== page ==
What fish tastes like steak?

Ah, if you're after a fish that tastes like steak, you're in luck! Swordfish is often compared to steak because of its firm texture and hearty flavor.

What are the best fish to eat?

Well, there are plenty of delicious options out there! But if I had to pick a few, I'd say salmon, tuna, cod, and trout are all fantastic choices. They're not just tasty, they're also packed with nutrients. So, go ahead, dive into some delicious fish!

Questions and Answers

Q:I love fish so I agree with you. I like the way you tell us how to buy each fish species
A:Thank you. You can find the fish mentioned in on this page:
Q:Enjoyed this article .Will stop limiting my fish to halibut
A:Thank you for your feedback!
Q:Now I have the courage to try anything besides cod. Very informative.
A:Thank you for your feedback. We are happy that you found the information presented helpful.

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Albertina Roca

Meet Albertina, a seasoned food writing wordsmith and marketing creative split between the sizzling vibes of Miami and the charming streets of Buenos Aires. With a solid 20 years in the traditional and digital advertising world for the gourmet food industry, she’s mastered the art of making words as mouthwatering as the dishes they describe. She’s proudly been part of the Gourmet Food Store family (and its brands) since its very beginnings, and what a fun, flavor-packed journey it has been!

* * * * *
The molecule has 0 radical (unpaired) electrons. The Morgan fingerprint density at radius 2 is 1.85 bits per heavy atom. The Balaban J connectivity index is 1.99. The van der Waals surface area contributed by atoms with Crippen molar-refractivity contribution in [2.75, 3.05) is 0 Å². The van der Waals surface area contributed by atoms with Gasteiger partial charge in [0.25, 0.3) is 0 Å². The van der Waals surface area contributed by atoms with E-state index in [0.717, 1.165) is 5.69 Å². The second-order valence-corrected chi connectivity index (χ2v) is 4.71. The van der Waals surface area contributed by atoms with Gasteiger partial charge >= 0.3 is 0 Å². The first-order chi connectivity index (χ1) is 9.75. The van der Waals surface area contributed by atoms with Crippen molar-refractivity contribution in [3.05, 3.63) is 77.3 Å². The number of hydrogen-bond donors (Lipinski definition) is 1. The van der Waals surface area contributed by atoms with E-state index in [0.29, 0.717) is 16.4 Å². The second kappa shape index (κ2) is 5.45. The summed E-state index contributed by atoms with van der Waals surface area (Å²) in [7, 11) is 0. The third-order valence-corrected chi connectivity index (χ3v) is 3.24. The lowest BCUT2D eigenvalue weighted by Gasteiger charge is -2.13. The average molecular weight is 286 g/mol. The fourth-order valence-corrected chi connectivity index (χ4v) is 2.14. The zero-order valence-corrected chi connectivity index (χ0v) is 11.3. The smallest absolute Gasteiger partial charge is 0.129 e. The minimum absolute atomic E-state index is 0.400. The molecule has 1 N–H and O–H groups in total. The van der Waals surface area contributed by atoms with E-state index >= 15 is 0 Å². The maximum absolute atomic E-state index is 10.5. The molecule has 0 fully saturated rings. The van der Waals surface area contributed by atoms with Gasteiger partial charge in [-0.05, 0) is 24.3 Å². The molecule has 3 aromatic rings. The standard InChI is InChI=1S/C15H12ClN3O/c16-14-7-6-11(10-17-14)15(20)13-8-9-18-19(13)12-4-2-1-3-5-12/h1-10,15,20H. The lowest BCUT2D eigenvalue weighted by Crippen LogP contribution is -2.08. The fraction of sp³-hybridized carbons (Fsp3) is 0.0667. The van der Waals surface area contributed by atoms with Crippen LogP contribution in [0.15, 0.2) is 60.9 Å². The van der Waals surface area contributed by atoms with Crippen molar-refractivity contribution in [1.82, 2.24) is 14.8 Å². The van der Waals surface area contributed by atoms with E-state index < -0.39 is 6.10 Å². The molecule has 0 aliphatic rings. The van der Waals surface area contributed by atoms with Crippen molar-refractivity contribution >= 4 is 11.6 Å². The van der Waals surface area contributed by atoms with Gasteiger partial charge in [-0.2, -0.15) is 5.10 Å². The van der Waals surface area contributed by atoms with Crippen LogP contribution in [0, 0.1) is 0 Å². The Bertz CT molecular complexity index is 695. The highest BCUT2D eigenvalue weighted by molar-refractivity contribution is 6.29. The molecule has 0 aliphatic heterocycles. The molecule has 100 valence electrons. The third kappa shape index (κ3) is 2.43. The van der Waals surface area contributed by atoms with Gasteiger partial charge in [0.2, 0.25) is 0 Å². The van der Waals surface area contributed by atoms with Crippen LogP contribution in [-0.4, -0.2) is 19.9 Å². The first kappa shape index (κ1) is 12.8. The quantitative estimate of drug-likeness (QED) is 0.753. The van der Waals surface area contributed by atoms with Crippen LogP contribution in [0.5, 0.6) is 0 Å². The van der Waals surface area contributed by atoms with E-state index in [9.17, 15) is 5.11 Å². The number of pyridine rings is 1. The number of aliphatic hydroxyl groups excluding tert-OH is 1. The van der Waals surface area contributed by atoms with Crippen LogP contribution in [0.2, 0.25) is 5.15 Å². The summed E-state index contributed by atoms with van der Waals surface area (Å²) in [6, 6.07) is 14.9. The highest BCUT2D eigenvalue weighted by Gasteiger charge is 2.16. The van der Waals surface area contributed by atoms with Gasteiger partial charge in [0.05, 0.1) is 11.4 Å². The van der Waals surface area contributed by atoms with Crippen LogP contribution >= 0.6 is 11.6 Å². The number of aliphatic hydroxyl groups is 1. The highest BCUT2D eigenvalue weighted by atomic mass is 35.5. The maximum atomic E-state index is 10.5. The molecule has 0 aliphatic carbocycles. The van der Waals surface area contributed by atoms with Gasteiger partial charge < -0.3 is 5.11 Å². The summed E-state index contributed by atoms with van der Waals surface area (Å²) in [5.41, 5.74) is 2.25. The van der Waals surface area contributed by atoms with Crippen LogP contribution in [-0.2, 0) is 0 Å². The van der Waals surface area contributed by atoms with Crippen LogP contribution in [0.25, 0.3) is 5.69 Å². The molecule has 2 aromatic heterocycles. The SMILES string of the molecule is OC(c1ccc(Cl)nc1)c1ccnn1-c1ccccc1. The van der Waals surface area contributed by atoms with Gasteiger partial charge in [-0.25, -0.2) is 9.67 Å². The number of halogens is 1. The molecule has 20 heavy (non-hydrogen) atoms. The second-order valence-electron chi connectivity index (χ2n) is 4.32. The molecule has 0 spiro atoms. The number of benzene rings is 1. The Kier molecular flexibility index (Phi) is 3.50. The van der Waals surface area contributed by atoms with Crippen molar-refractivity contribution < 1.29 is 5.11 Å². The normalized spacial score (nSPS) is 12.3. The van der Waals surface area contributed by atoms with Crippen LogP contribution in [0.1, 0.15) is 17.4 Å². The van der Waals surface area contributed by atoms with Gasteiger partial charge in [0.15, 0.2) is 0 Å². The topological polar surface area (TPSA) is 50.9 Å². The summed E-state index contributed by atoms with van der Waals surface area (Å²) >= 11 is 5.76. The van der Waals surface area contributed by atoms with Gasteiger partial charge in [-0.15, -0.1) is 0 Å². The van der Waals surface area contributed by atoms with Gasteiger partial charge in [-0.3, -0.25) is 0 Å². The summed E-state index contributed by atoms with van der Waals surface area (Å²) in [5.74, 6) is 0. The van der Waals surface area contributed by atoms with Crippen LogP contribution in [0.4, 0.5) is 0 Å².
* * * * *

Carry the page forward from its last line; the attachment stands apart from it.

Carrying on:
Her journey began at Rutgers College, where she studied in History and Political Science, with a minor in English Lit. She honed her craft at The Miami Ad School in South Beach, where creativity and copy collided under the South Florida Sun. From the neon streets of South Beach to the tango beats of Buenos Aires, her pen dances with the rhythm of whatever gastronomic tales she gets to write at the time.

Currently savoring life in Buenos Aires, Argentina, she’s bilingual in English and Spanish, an avid reader, and cheese addict.

Her writing? Seasoned with creativity, spiced with experience, and garnished with a dash of wit.